It is hard to overestimate the importance of the eighteenth century in the genesis of modern conceptions of social life. It was in this century that a large number of thinkers came to believe that a fundamentally new kind of society was coming into existence in Western Europe, and undertook the project of making sense of the changes that were taking place. The enterprise was immensely productive, not only of an understanding of the modern world, but also of how that understanding was to be gained. Almost all the disciplines which today define the various areas of social enquiry can trace their origins to the disputes, debates and discoveries of the eighteenth century: economics, sociology, ethnography, history, aesthetics, even philosophy, were all born in this period. The fixity of the divisions between the disciplines was, however, a later development. Though most of the great theorists of the eighteenth century-Hume, Adam Smith, Adam Ferguson, Mandeville, Montesquieu, Diderot, Voltaire-celebrated the division of labour, they did not practise it. (Significantly enough, it was Kant who called for a more intensive application of the division of labour in intellectual life: in practising what he preached, he invented modern philosophy.2) In particular, they did not draw a sharp distinction between social understanding and moral debate. They were aware that the issue between tradition and modernity was a choice between different ways of life and the different conceptions of morality associated with those ways of life. Their project was not just to understand but also to participate in the moral debates which accompanied the transition to the modern world. It is necessary for us to understand their enterprise-as they understood it-as ‘moral science’. That this term has become, not just an archaism, but a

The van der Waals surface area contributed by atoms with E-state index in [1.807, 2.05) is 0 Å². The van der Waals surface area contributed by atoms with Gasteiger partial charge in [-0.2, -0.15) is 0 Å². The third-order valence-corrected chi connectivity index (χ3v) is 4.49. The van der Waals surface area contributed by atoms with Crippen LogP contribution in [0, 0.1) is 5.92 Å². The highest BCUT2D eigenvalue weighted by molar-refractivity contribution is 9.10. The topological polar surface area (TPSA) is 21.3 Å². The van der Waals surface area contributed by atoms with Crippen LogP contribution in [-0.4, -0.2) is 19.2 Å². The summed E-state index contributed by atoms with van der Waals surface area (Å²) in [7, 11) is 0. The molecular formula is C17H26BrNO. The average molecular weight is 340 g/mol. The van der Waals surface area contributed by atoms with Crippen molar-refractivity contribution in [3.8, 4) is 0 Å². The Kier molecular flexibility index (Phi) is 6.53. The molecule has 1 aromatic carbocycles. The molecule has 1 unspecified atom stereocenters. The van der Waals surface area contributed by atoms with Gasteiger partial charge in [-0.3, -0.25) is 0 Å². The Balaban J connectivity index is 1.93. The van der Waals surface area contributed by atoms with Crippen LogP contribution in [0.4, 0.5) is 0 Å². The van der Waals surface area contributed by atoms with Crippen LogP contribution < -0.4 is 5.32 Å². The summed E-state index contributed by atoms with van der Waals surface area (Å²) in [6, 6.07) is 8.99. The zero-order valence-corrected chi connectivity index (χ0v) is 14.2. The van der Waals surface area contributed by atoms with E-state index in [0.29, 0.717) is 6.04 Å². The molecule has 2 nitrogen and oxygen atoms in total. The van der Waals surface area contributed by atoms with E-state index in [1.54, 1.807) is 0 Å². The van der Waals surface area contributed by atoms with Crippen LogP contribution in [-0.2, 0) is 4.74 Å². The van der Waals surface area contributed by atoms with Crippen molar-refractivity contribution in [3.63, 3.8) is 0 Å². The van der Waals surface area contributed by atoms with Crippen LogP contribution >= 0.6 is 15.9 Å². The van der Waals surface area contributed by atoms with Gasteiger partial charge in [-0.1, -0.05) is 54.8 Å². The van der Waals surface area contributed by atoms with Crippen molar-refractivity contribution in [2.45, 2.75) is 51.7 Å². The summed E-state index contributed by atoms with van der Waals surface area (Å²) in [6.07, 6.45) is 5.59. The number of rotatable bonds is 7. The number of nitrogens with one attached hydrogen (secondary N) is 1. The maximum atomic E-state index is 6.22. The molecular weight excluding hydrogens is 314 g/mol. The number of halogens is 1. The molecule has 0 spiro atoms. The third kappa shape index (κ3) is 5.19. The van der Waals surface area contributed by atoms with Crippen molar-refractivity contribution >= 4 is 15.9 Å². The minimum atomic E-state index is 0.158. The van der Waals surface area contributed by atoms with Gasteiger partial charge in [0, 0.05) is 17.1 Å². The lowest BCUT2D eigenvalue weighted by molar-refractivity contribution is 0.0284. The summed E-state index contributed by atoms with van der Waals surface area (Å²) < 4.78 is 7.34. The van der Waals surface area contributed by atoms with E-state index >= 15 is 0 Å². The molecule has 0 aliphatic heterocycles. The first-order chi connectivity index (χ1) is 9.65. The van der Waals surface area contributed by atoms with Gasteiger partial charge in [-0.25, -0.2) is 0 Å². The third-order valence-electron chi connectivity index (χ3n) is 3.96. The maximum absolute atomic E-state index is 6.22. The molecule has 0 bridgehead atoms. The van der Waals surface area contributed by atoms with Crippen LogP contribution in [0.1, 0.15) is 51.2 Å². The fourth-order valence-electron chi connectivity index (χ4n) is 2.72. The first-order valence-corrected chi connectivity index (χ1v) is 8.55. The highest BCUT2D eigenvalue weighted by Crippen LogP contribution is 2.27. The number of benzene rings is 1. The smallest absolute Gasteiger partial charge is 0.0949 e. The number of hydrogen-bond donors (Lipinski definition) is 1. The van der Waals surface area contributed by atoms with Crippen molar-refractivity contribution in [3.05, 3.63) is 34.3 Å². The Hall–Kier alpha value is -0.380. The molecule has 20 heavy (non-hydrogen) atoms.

near oxymoron, is a consequence of their work; but it is also a barrier to understanding it. My concern in this chapter is with one major theme in eighteenth century moral science: the characterisation of modern society as ‘commercial society’, or-as we would say now-as ‘market society’. This concept was given its canonical formulation by Adam Smith, but it can reasonably be considered a collective product. It was one of the great intellectual achievements of the eighteenth century, and it continues to dominate mainstream economic thought. It also, I will argue, informs the dominant conceptions of morality in the modern world. Initially I will present it without some of the nuances and qualifications with which it was presented by Adam Smith and others. Some-though not all-of these will emerge later in the chapter.